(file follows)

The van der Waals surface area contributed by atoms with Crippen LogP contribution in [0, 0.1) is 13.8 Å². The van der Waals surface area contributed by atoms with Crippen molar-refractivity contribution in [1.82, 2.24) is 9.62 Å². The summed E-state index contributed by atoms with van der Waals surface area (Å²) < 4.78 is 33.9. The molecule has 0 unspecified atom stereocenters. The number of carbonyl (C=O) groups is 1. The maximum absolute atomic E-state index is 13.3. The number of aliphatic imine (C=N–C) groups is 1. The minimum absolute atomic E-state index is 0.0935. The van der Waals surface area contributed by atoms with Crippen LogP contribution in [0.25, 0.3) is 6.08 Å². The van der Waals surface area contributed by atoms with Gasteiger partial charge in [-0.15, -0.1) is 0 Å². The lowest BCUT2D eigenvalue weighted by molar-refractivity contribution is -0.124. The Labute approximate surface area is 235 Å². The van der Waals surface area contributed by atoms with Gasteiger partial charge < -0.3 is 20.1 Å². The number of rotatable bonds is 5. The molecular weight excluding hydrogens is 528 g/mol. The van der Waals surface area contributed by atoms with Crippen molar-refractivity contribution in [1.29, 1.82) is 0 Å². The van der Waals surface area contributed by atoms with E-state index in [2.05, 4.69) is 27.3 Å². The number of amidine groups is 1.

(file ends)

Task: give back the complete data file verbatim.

The van der Waals surface area contributed by atoms with Crippen LogP contribution in [0, 0.1) is 13.8 Å². The van der Waals surface area contributed by atoms with Crippen molar-refractivity contribution in [1.82, 2.24) is 9.62 Å². The summed E-state index contributed by atoms with van der Waals surface area (Å²) < 4.78 is 33.9. The molecule has 0 unspecified atom stereocenters. The number of carbonyl (C=O) groups is 1. The maximum absolute atomic E-state index is 13.3. The number of aliphatic imine (C=N–C) groups is 1. The minimum absolute atomic E-state index is 0.0935. The van der Waals surface area contributed by atoms with Crippen LogP contribution in [0.25, 0.3) is 6.08 Å². The van der Waals surface area contributed by atoms with Gasteiger partial charge in [-0.15, -0.1) is 0 Å². The lowest BCUT2D eigenvalue weighted by molar-refractivity contribution is -0.124. The Labute approximate surface area is 235 Å². The van der Waals surface area contributed by atoms with Gasteiger partial charge < -0.3 is 20.1 Å². The number of rotatable bonds is 5. The molecular weight excluding hydrogens is 528 g/mol. The van der Waals surface area contributed by atoms with Crippen molar-refractivity contribution in [1.29, 1.82) is 0 Å². The van der Waals surface area contributed by atoms with E-state index in [2.05, 4.69) is 27.3 Å². The number of amidine groups is 1.